Kansas lawmakers are hours away from their deadline without a new Congressional map in sight, virtually assuring a court will take over the process for the first time in history.
The governor must sign a new map into law by today, a scenario that is highly unlikely because legislators turned to budget negotiations Wednesday afternoon.
Kansas redistricting should have been simple. Republicans control the state House, state Senate, governor’s mansion and all four Congressional seats. What’s more, the state is a landlocked rectangle, so there’s no need for creative cartography.
But it will be the last state in the country to finish the decennial redistricting process. It’s unprecedented territory for Kansas, which has never had to go to court over its Congressional map.
Without a map, the state will move back its filing date to June 11. That gives the state Supreme Court two weeks to draw the maps and allows candidates two weeks to file for office.
But without a precedent, it’s unclear whether the state Supreme Court or a federal court will draw the lines. A federal court will decide in the coming days whether to take the case or buck it to the state court.
Republicans prefer to keep the mapmaking in federal court because the state Supreme Court is filled mostly with nominees from the administration of then-Gov. Kathleen Sebelius (D).
The primary is scheduled for Aug. 7.
Florida Democrats Set Sights on Map Change in 2014
Since 2010, when Sunshine State voters overwhelmingly passed a state constitutional amendment known as Fair Districts, Democrats in Washington, D.C., and Tallahassee have been banking on the courts to boost their Congressional redistricting fate.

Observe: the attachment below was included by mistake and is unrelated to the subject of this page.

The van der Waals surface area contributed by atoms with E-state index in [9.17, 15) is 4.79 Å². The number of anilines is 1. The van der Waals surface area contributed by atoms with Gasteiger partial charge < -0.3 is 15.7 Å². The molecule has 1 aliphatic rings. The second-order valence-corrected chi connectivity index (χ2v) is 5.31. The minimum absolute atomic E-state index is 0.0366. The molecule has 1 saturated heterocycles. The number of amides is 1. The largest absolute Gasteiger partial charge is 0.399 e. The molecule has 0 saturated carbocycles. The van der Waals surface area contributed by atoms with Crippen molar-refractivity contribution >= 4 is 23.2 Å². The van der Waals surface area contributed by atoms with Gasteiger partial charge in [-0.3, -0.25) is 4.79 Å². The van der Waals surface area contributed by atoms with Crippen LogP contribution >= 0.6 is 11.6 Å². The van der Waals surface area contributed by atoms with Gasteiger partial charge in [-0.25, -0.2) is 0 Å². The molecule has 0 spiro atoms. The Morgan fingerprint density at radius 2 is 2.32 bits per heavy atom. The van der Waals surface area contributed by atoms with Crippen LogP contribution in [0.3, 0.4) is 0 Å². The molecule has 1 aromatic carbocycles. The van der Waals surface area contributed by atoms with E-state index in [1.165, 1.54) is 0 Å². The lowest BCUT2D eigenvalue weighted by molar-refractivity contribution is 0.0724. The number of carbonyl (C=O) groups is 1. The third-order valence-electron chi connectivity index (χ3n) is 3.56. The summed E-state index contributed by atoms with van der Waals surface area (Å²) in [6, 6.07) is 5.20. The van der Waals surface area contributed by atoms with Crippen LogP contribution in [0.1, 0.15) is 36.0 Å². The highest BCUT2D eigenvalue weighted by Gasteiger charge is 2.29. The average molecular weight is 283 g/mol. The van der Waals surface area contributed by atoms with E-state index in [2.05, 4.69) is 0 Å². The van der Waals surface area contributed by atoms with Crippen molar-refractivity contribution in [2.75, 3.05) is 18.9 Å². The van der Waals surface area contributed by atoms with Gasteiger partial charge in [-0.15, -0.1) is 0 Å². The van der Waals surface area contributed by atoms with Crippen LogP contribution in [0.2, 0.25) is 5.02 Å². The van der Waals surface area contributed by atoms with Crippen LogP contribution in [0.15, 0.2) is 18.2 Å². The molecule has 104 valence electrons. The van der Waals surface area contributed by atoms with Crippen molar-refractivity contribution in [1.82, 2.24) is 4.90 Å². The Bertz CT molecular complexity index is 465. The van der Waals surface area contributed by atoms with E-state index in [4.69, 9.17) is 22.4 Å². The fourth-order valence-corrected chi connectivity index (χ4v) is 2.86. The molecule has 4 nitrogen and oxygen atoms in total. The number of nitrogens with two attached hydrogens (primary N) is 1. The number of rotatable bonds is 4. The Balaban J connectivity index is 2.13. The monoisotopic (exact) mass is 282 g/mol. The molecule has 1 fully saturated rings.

The amendment prohibits mapmakers from crafting lines “with the intent to favor or disfavor a political party or an incumbent,” among other things.
Because the GOP controls the Legislature and the governor’s mansion, Democrats had hoped the amendment would lead to more favorable maps for them in a state where there are only six Democratic House Members in a delegation of 25. Or, barring a better draw, that a court would invalidate Republican maps and create nonpartisan ones.
But that didn’t happen. The stateHouse-drawn map, which Democrats vociferously opposed although it is likely to lead them to net two to four seats, became law. And a state court challenge to the map, spearheaded by the Florida Democratic Party, lost a key ruling on April 30. That ruling, which denied the party’s motion for a summary judgement, meant, in effect, that the Republican-drawn maps will remain in place this cycle.
But Democrats are already looking to change the map for the 2014 cycle as the case continues to wind its way through the judicial system and moves toward a full trial.
“This was really the first step in what was going to be a long, drawn-out process,” Florida Democratic Party Executive Director Scott Arceneaux explained. “This plays into Republican strategy: They’ve been trying to play four corners here and run out the clock — and this is an instance where it’s been successful.”
But when the court takes a look at all the facts of the new map, he said he is confident the outcome will be in Democrats’ favor.
Terri Henderson, 6, center, whose mother is El Salvador, attends a rally with members of Congress at Union Station's Columbus Circle to announce the Restore Opportunity, Strengthen, and Improve the Economy (ROSIE) Act on July 29, 2014. The legislation provides incentives for government contractors to pay a living wage and other benefits that would help low-income workers.